Characterizing the Spatial Scales of Extreme Daily Precipitation in the United States

Danielle Touma Department of Earth System Science, Stanford University, Stanford, California

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Anna M. Michalak Department of Global Ecology, Carnegie Institution for Science, Stanford, California

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Daniel L. Swain Institute of the Environment and Sustainability, University of California, Los Angeles, Los Angeles, California, and The Nature Conservancy, Arlington, Virginia

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Noah S. Diffenbaugh Department of Earth System Science, and Woods Institute for the Environment, Stanford University, Stanford, California

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Abstract

The spatial extent of an extreme precipitation event can be important for a basin’s hydrologic response and subsequent flood risk, and may yield insights into underlying atmospheric processes. Using a relaxed moving-neighborhood approach, we develop indicator semivariograms based on precipitation records from the Global Historical Climatology Network–Daily (GHCN-D) station network to directly quantify the climatological length scales of extreme daily precipitation over the United States during 1965–2014. We find that the length scales of extreme (90th percentile) daily precipitation events vary both regionally and seasonally. Over the eastern half of the United States, daily extreme precipitation length scales reach 400 km during the winter months, but are approximately half as large during the summer months. The Northwest region, on the other hand, exhibits little seasonal variation, with extreme precipitation length scales of approximately 150 km throughout the year. By leveraging in situ station measurements, our study avoids some of the uncertainties associated with satellite or interpolated precipitation data, and provides the longest climatological assessment of length scales of extreme daily precipitation over the United States to date. Although the length scales that we calculate can be sensitive to station density, neighborhood size, and neighborhood relaxation, we find that the interregional and interseasonal differences in length scales are relatively robust. Our method could be extended to quantify changes in the spatial extent of extreme daily precipitation in the recent past, and to investigate the underlying causes of any changes that are detected.

Supplemental information related to this paper is available at the Journals Online website: https://doi.org/10.1175/JCLI-D-18-0019.s1.

© 2018 American Meteorological Society. For information regarding reuse of this content and general copyright information, consult the AMS Copyright Policy (www.ametsoc.org/PUBSReuseLicenses).

Corresponding author: Danielle Touma, detouma@stanford.edu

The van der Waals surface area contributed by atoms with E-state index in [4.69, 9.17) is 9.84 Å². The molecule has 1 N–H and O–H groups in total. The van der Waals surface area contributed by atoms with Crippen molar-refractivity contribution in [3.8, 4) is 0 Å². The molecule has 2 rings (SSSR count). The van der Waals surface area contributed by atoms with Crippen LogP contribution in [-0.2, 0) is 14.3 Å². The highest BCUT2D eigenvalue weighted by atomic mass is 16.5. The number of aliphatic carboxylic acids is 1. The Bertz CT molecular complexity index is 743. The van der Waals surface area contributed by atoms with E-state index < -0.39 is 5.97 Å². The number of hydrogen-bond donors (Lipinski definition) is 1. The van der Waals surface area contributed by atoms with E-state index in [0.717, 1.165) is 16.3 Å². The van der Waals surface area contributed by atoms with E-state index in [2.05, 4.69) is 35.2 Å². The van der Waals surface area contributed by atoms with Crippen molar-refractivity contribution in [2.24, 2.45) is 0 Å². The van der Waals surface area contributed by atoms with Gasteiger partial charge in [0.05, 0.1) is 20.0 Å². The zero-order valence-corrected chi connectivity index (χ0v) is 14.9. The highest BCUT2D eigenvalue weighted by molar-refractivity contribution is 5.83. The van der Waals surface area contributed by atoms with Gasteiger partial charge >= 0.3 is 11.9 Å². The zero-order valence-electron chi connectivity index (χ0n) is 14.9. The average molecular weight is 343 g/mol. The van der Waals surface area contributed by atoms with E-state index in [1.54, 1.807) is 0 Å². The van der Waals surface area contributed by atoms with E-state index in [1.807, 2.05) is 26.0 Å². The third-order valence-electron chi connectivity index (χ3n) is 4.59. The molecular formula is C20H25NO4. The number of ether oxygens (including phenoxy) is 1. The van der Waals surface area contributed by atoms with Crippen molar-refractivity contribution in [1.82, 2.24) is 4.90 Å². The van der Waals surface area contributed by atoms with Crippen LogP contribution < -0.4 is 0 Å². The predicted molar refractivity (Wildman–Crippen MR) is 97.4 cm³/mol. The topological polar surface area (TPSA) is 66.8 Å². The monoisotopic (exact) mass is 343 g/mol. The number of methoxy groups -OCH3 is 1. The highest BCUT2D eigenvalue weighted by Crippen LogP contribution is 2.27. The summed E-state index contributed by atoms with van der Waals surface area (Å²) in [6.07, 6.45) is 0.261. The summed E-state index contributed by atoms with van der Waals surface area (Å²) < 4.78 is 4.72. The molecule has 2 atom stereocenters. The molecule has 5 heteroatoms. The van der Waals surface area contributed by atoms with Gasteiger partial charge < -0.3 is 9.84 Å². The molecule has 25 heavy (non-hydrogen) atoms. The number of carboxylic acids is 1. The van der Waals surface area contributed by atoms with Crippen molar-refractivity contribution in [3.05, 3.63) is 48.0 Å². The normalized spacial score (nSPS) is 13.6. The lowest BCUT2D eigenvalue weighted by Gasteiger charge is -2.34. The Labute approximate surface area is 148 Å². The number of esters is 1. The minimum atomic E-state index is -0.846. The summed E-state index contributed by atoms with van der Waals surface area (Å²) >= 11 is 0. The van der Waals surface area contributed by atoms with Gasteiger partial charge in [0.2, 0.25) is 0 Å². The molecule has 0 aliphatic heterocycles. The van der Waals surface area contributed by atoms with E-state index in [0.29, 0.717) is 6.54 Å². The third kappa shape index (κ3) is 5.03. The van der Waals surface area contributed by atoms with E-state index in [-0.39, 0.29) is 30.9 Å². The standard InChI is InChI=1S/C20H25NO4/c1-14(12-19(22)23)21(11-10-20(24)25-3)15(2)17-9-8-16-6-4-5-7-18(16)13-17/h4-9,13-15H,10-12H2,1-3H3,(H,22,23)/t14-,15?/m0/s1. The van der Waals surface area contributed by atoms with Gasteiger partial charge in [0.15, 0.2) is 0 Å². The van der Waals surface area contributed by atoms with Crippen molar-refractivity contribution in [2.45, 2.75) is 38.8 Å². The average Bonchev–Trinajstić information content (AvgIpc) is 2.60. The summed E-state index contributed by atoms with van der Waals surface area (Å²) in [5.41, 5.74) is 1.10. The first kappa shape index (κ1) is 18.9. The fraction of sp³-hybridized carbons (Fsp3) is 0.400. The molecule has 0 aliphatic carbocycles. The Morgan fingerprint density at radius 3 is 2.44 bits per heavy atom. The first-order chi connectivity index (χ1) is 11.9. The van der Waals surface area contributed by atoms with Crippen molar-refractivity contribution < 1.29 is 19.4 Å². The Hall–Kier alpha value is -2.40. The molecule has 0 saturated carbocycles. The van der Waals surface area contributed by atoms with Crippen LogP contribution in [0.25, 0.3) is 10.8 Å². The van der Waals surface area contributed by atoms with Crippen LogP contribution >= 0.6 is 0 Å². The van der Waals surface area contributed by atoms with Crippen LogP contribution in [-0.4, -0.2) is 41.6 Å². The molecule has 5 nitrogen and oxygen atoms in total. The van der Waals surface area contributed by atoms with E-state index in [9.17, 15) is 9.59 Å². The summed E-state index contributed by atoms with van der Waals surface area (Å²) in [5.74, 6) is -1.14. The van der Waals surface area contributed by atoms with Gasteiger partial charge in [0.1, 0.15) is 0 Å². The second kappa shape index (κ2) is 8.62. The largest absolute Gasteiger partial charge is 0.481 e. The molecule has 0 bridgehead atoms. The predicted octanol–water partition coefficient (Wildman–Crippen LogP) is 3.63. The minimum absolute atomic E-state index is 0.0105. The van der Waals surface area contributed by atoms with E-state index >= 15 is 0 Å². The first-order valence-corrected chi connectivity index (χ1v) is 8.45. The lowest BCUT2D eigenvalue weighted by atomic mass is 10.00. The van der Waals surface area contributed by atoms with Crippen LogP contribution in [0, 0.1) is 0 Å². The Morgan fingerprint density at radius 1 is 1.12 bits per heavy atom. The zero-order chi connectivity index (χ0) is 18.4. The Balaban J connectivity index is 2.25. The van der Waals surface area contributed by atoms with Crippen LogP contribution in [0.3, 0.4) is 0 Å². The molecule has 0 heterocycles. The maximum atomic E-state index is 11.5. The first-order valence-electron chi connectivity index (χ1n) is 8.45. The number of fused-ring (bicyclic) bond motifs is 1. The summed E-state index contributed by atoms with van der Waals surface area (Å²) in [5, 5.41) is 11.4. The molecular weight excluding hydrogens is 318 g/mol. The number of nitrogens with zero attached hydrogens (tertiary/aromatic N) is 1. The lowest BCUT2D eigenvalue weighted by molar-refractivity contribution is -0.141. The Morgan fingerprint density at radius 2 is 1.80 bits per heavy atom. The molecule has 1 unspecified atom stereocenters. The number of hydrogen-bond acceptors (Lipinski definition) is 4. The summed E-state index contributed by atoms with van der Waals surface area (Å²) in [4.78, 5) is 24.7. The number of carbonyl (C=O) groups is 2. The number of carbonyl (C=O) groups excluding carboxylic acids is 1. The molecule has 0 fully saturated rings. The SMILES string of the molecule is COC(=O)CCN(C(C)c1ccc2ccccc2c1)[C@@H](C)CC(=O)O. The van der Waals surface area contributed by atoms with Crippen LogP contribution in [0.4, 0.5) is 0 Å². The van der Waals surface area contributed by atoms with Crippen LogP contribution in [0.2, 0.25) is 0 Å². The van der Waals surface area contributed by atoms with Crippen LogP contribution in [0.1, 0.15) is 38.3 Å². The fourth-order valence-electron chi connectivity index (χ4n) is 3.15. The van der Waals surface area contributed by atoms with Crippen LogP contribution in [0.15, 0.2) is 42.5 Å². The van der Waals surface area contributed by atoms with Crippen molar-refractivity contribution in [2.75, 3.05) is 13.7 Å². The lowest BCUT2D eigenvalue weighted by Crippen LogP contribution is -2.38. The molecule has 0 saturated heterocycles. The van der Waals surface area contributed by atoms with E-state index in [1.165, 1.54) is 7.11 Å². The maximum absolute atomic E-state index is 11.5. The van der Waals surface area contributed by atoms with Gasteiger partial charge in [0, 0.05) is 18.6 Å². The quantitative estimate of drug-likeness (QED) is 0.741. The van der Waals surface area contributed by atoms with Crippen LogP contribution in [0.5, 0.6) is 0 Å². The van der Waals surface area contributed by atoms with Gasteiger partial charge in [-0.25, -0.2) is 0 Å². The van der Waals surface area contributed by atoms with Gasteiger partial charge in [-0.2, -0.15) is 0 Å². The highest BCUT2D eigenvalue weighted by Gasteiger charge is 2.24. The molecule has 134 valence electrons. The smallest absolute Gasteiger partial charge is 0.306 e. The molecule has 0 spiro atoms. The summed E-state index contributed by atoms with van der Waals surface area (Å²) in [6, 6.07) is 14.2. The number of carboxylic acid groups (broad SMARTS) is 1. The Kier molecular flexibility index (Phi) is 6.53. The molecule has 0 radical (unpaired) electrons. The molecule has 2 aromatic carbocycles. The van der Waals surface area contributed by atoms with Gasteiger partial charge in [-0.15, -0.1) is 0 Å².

Abstract

The spatial extent of an extreme precipitation event can be important for a basin’s hydrologic response and subsequent flood risk, and may yield insights into underlying atmospheric processes. Using a relaxed moving-neighborhood approach, we develop indicator semivariograms based on precipitation records from the Global Historical Climatology Network–Daily (GHCN-D) station network to directly quantify the climatological length scales of extreme daily precipitation over the United States during 1965–2014. We find that the length scales of extreme (90th percentile) daily precipitation events vary both regionally and seasonally. Over the eastern half of the United States, daily extreme precipitation length scales reach 400 km during the winter months, but are approximately half as large during the summer months. The Northwest region, on the other hand, exhibits little seasonal variation, with extreme precipitation length scales of approximately 150 km throughout the year. By leveraging in situ station measurements, our study avoids some of the uncertainties associated with satellite or interpolated precipitation data, and provides the longest climatological assessment of length scales of extreme daily precipitation over the United States to date. Although the length scales that we calculate can be sensitive to station density, neighborhood size, and neighborhood relaxation, we find that the interregional and interseasonal differences in length scales are relatively robust. Our method could be extended to quantify changes in the spatial extent of extreme daily precipitation in the recent past, and to investigate the underlying causes of any changes that are detected.

Supplemental information related to this paper is available at the Journals Online website: https://doi.org/10.1175/JCLI-D-18-0019.s1.

© 2018 American Meteorological Society. For information regarding reuse of this content and general copyright information, consult the AMS Copyright Policy (www.ametsoc.org/PUBSReuseLicenses).

Corresponding author: Danielle Touma, detouma@stanford.edu

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